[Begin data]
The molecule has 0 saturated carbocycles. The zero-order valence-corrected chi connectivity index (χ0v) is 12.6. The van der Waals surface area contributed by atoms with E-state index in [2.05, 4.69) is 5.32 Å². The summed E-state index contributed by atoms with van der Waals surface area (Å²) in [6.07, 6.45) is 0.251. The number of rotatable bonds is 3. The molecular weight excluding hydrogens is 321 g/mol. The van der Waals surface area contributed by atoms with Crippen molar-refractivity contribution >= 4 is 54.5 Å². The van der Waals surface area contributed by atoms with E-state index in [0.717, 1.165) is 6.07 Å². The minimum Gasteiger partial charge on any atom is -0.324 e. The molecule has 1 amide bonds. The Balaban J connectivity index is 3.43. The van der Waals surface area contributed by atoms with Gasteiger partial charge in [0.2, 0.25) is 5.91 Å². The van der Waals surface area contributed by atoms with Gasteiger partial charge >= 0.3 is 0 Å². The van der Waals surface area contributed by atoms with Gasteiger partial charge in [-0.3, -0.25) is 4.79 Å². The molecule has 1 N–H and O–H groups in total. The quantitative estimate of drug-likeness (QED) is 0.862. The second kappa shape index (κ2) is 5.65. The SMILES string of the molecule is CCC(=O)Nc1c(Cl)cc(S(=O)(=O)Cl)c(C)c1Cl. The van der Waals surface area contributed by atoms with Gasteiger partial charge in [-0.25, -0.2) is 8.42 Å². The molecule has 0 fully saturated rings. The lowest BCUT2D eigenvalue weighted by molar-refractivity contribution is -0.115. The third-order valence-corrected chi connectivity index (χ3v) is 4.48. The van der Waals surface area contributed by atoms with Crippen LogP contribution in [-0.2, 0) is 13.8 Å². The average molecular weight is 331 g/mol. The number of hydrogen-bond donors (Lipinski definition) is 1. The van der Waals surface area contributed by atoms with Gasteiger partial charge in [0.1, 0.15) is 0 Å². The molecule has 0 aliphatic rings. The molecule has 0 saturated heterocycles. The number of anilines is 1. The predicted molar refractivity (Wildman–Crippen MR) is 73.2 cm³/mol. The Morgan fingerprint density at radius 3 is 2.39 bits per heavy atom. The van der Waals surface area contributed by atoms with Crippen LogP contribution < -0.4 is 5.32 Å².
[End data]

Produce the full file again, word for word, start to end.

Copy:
The molecule has 0 saturated carbocycles. The zero-order valence-corrected chi connectivity index (χ0v) is 12.6. The van der Waals surface area contributed by atoms with E-state index in [2.05, 4.69) is 5.32 Å². The summed E-state index contributed by atoms with van der Waals surface area (Å²) in [6.07, 6.45) is 0.251. The number of rotatable bonds is 3. The molecular weight excluding hydrogens is 321 g/mol. The van der Waals surface area contributed by atoms with Crippen molar-refractivity contribution >= 4 is 54.5 Å². The van der Waals surface area contributed by atoms with E-state index in [0.717, 1.165) is 6.07 Å². The minimum Gasteiger partial charge on any atom is -0.324 e. The molecule has 1 amide bonds. The Balaban J connectivity index is 3.43. The van der Waals surface area contributed by atoms with Gasteiger partial charge in [0.2, 0.25) is 5.91 Å². The van der Waals surface area contributed by atoms with Gasteiger partial charge >= 0.3 is 0 Å². The van der Waals surface area contributed by atoms with Gasteiger partial charge in [-0.3, -0.25) is 4.79 Å². The molecule has 1 N–H and O–H groups in total. The quantitative estimate of drug-likeness (QED) is 0.862. The second kappa shape index (κ2) is 5.65. The SMILES string of the molecule is CCC(=O)Nc1c(Cl)cc(S(=O)(=O)Cl)c(C)c1Cl. The van der Waals surface area contributed by atoms with Gasteiger partial charge in [-0.25, -0.2) is 8.42 Å². The molecule has 0 fully saturated rings. The lowest BCUT2D eigenvalue weighted by molar-refractivity contribution is -0.115. The third-order valence-corrected chi connectivity index (χ3v) is 4.48. The van der Waals surface area contributed by atoms with Crippen LogP contribution in [-0.2, 0) is 13.8 Å². The average molecular weight is 331 g/mol. The number of hydrogen-bond donors (Lipinski definition) is 1. The van der Waals surface area contributed by atoms with Gasteiger partial charge in [0.1, 0.15) is 0 Å². The molecule has 0 aliphatic rings. The molecule has 0 saturated heterocycles. The number of anilines is 1. The predicted molar refractivity (Wildman–Crippen MR) is 73.2 cm³/mol. The Morgan fingerprint density at radius 3 is 2.39 bits per heavy atom. The van der Waals surface area contributed by atoms with Crippen LogP contribution < -0.4 is 5.32 Å².